Does high octane gas matter?
July 23, 2009 6:47 AM   Subscribe

I have recently acquired a 1988 Toyota pickup with 126k miles. Is it worth it to use higher octane gas?

It's been a while since I've had a car of this vintage. Will it make a noticable difference if I use better gas?
posted by youcancallmeal to Travel & Transportation (13 answers total)
occasionally, maybe, for the detergent additives, but the higher octane is for higher knock potential. That thing isn't gonna knock if you hit it with a wrench.
posted by notsnot at 6:49 AM on July 23, 2009 [1 favorite]

Yeah, most vehicles are designed to work with a single grade of gasoline. Higher octane gas can operate at higher compression ratios than the lower octane stuff, but since compression is set by the engine, using more expensive gas won't actually get you anything other than poorer.
posted by valkyryn at 6:58 AM on July 23, 2009 [1 favorite]

How long are you planning to keep it? If the answer is 'forever,' then I think it's worth it for the detergents (I like Shell gas).
posted by box at 7:09 AM on July 23, 2009

An '88 w/126k? If the answer is not 'forever,' keep me in mind when you sell it.
posted by box at 7:12 AM on July 23, 2009

Do some research, or have a mechanic check, if the engine needs it: I don't think Toyota was known for high-compression engines, but my '91 Chevy van needs the high octane to run right. While it gets horrible mileage anyway, it gets really bad and doesn't run well when I use the cheap gas.
posted by AzraelBrown at 7:17 AM on July 23, 2009 [1 favorite]

According to my dad, older engines do need a higher grade gas these days IF you live somewhere that there is a significant (say 10%) amount of ethanol in the gas, particularly if you are looking at a carburetor rather than a fuel injection system. This is apparently doubly true for small engines like weedeaters and leaf blowers. (My dad is retired now, but was a professional car repair person for the entirety of his adult life.)
posted by Medieval Maven at 7:17 AM on July 23, 2009 [1 favorite]

Octane is octane, regardless of whether it comes from straight gas or an ethanol blend. Use whatever octane the manual (or the sticker on the gas flap) says to use. Using a national brand (like Shell) might get you a better mix of detergents and whatnot. However, all gasoline sold in the US has to have a detergent mix.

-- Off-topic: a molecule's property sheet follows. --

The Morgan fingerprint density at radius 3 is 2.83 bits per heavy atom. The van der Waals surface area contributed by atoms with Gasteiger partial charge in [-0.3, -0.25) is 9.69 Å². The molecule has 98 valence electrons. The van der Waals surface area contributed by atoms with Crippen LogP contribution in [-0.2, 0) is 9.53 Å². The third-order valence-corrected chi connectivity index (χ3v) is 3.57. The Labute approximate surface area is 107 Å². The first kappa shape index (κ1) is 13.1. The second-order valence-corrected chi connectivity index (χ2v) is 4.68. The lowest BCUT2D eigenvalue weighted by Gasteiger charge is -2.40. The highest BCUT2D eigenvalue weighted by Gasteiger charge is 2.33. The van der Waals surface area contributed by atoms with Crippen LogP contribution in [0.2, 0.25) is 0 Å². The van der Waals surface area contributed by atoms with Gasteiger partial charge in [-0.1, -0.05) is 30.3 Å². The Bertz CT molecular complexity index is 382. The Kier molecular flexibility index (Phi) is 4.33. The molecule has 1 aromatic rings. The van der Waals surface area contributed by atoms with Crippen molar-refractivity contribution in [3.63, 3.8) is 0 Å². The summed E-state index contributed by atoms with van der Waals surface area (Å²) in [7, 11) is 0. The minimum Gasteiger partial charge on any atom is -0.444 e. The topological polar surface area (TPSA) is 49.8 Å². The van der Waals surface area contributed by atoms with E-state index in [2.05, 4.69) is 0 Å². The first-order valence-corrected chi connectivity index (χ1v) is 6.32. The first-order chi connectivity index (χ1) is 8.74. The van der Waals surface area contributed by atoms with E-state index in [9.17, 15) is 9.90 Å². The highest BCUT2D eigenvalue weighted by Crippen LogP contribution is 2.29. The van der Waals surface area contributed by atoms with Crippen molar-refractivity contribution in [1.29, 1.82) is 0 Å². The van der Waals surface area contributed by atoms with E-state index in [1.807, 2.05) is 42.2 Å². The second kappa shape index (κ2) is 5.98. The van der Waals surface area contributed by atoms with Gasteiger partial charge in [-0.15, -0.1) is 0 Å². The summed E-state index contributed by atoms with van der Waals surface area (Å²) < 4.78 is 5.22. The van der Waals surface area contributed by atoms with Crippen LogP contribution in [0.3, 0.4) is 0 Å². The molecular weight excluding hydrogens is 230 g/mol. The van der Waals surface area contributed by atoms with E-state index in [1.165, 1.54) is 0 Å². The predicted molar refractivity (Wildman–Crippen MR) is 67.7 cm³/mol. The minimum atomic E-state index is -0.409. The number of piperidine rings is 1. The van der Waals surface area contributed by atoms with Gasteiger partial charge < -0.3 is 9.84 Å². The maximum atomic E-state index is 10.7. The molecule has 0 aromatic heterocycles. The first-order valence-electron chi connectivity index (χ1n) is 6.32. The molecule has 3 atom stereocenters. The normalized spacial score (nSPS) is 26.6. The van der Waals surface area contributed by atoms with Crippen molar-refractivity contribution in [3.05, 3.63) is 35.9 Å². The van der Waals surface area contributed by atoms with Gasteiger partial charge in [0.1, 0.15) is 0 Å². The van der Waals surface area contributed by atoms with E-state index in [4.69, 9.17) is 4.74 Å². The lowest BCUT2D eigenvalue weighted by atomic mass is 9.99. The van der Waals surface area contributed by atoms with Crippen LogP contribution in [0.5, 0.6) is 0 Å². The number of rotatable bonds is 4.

Occasionally using a gas additive like Techron can help clean the fuel system, as well.
posted by Thorzdad at 7:42 AM on July 23, 2009

Older engines, Toyota or lesser, do tend to knock under load, especially if the outside temperature is over 90 degrees. If you hear knocking, that would be the time to consider filling up the tank with 89 octane gasoline. Otherwise, just have the fuel injectors (assuming EFI) cleaned every 30k miles or so.
posted by Burhanistan at 7:42 AM on July 23, 2009

Only put high octane in if you get a knock or a ping under acceleration. Yeah, some old cars might require high octane, but only ones that are old enough that they predate unleaded gas. Your Toyota does not.
posted by Jon-o at 7:53 AM on July 23, 2009

If it has the 22R engine (the 4, not the V6), you could pretty much run it on a mixture of half 7-11 gas/half water, and it would wheeze out its whiplash-inducing 97 horsepower just fine.

But the detergent gasolines (detergent and octane rating are unrelated) are nice for keeping fuel systems clean, as other posters have observed.
posted by M.C. Lo-Carb! at 8:22 AM on July 23, 2009

The straight dope on gas octane measures. Answer: you shouldn't need premium.
posted by autojack at 8:58 AM on July 23, 2009

posted by gribbly at 9:13 AM on July 23, 2009

My mechanic just the other day told me some stuff about how this stuff works, most of which I was unaware of.

He says the engine is set to take a certain amount of time to burn gas, and once that burn time is done, it ejects whats left and moves on - it doesn't know if the gas finished burning early, or if there is more left to burn. So if the engine hasn't burned all the gas, there is gas in your emissions.

Secondly, he says higher octanes take longer to burn, not shorter, as I had for some reason assumed. So in my mid-90's econo-car, and likely in your car as well, where the timing is set for lower octane gas, high-test is just going to lead to there being unburned gas in the exhaust and maybe some gunk in the engine after a while.
posted by [@I][:+:][@I] at 7:42 AM on July 24, 2009

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